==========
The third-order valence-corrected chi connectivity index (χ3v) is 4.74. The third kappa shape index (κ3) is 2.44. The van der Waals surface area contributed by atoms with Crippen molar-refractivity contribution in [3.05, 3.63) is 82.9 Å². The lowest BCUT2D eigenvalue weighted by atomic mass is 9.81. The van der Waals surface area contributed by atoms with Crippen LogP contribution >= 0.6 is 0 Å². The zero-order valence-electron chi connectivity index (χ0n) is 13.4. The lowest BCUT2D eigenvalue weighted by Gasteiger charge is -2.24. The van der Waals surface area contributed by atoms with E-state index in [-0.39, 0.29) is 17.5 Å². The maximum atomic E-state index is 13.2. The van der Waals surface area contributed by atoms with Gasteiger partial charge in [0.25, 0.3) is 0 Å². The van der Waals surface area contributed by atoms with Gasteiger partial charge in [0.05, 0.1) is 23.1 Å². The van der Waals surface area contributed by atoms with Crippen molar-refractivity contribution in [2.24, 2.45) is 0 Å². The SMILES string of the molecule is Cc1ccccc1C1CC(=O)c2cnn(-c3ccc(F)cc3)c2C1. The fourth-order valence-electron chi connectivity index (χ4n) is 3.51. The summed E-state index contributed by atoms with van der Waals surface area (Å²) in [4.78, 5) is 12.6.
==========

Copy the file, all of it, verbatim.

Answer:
The third-order valence-corrected chi connectivity index (χ3v) is 4.74. The third kappa shape index (κ3) is 2.44. The van der Waals surface area contributed by atoms with Crippen molar-refractivity contribution in [3.05, 3.63) is 82.9 Å². The lowest BCUT2D eigenvalue weighted by atomic mass is 9.81. The van der Waals surface area contributed by atoms with Crippen LogP contribution >= 0.6 is 0 Å². The zero-order valence-electron chi connectivity index (χ0n) is 13.4. The lowest BCUT2D eigenvalue weighted by Gasteiger charge is -2.24. The van der Waals surface area contributed by atoms with E-state index in [-0.39, 0.29) is 17.5 Å². The maximum atomic E-state index is 13.2. The van der Waals surface area contributed by atoms with Gasteiger partial charge in [0.25, 0.3) is 0 Å². The van der Waals surface area contributed by atoms with Gasteiger partial charge in [0.05, 0.1) is 23.1 Å². The van der Waals surface area contributed by atoms with Crippen molar-refractivity contribution in [2.24, 2.45) is 0 Å². The SMILES string of the molecule is Cc1ccccc1C1CC(=O)c2cnn(-c3ccc(F)cc3)c2C1. The fourth-order valence-electron chi connectivity index (χ4n) is 3.51. The summed E-state index contributed by atoms with van der Waals surface area (Å²) in [4.78, 5) is 12.6.